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There are many items of equipment that we could buy for our aquarium; however, most of these things are not necessary. The items that we do need to have are filter, heater, and
light. Many times, aquaria are sold with those three items, and the gravel, included.

There are special things that we don't need that can be purchased, if we want, after we have our aquarium established. Some of them look like a person in a diving suit; some look like treasure chests. A bubbler sits on the floor of the aquarium and sends up large bubbles. These put more oxygen in the water, and are probably necessary to have in very large aquaria. In ours, the power head for the filter will aerate (that means to add oxygen) the water well enough that we don't need to add a bubbler.

There are feeders, which we also don't need, but might be nice to have when we are on vacation. They look sort of like cones, and float on top of the water. We would put fish food into it, and it would dispense it in measured amounts, slowly.

We should purchase a siphon tube, which will help clean the floor of the aquarium if our house-keepers don't get it all. When we talked about feeding the fish, we discussed not putting in too much food because it rots on the bottom, and makes a toxin (poison) that can kill the fish. If we did put in too much food, accidentally, or the loaches and catfish missed it, the iphon tube would take care of it.

There are many, many kinds of ornaments at the pet store that we can buy for the aquarium. There are all sorts of different rocks that the fish like, and some fish need for hiding (like loaches). We can't just go outside and pick up rocks for it, unless we know what type of rocks they are. Some rocks have minerals in them that leach out into the water and become toxic to the fish. Some rocks have very sharp edges on them, and the fish could be injured just by touching them. The rocks in the pet store will be of the right type, although some of those have sharp edges. Further, rocks, like all other ornaments we may want, collect debris, and the fish don't always clean them well enough. Algae forms in the aquarium sometimes, and grows on the rocks as well as the sides of the aquarium. The large rocks take up too much space for our aquarium, and we won't have any that are larger than about 2 inches in diameter (that means across). We'll take them out and scrub them with hot water and a brush once in awhile.

There is always a shelf at the pet store that has hundreds of ceramic ornaments. Little castles, treasure chests, skeletons, huge fish with open ends that the real fish could swim through, wrecked ships, silly signs, little bridges, lanterns, and everything that anybody can imagine. Some of us feel that these kinds of things distract from the beauty of the fish and plants, and we know that ornaments collect debris and algae. If we have plants and a few rocks, our pets will have plenty of "playthings," and they won't need ornaments.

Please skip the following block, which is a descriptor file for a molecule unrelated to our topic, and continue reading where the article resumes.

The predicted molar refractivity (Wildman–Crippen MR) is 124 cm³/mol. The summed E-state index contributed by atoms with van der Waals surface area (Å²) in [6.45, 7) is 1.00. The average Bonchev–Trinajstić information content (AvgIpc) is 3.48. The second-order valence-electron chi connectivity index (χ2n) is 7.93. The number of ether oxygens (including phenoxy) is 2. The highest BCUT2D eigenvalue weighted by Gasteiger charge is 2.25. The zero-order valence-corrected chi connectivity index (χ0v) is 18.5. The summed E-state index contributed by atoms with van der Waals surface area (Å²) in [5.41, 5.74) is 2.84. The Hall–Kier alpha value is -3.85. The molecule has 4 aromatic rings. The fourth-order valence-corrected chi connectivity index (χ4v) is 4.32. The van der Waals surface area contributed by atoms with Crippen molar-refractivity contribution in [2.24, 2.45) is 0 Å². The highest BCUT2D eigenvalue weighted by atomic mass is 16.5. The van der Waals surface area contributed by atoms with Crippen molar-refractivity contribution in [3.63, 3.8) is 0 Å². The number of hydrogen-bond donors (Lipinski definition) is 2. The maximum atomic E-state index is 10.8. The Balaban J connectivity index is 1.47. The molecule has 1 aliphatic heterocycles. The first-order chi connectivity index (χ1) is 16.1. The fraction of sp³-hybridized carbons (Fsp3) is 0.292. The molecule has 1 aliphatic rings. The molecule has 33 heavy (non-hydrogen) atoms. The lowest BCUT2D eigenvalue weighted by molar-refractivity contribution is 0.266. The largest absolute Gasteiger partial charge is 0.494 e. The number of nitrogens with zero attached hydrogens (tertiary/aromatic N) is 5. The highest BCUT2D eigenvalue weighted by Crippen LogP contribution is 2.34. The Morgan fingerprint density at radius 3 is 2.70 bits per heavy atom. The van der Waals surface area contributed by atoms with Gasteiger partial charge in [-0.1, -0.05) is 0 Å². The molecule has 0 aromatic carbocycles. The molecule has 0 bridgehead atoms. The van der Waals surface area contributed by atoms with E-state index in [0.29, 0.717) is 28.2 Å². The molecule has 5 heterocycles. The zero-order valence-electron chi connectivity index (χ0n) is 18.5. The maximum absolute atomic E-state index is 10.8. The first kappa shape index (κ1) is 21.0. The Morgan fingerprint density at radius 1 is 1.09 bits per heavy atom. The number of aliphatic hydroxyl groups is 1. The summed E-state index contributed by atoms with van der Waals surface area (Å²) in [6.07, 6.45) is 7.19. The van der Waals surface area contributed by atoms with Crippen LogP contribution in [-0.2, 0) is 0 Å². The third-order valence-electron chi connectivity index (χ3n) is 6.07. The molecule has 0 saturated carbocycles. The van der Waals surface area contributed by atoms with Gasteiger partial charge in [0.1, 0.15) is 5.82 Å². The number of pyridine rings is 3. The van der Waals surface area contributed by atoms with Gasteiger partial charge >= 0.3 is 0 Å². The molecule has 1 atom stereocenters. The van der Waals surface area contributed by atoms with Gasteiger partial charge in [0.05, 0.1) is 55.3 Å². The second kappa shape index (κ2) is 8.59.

There is one kind of plaything that doesn't distract from the natural beauty of the aquarium, and that some fish really seem to enjoy. (It's hard to tell what fish like, because they don't talk much.) It is a clear, or smoky gray, plastic tube that lies on the floor. Sometimes fish go into the tube and they think they are hiding!

One thing we have to keep in mind is to never, NEVER put anything made of metal into the aquarium. That would be certain to poison the fish. Also, we don't ever put sea shells into our fresh-water aquarium, because lime leaches out into the water and poisons it.

Plastic plants, in many sizes, colors, and shapes, are fun to have, in place of real plants. They don't decay, the fish don't tear them, and they are easy to replace if they get algae or if we want a change of scenery for our aquarium. It isn't a good idea to use plastic plants that are not specifically made for aquaria, because they may have a chemical that could hurt the fish.

Pet stores have rolls of paper (like wall-paper) that can be taped onto the back of either the fresh-water or salt-water aquarium. These papers provide back-grounds for the plants and fish. Some of the papers have plants and rocks like you would see under-water in a river or ocean. Some of them just have zillions of bubbles, in different colors of blue or green. The papers are pretty, and do not cost very much money. Of course, they don't go inside the aquarium, so we don't have to worry about harming the fish.


In addition to the heater, filter, and light, salt-water aquaria need to have aerators. The bursting of the bubbles on the surface of the water helps maintain the correct chemical balance for the fish.

The pet store has lovely "living rocks" to put into salt- water aquaria. These are rocks which have tiny plants and/or animals growing on them. Some of these animals eat fish, so we have to find out of they need to have a few tiny "feeder" fish put in there for them sometimes.

Coral, of course, is beautiful, and small pieces of live coral could decorate a salt-water aquarium.

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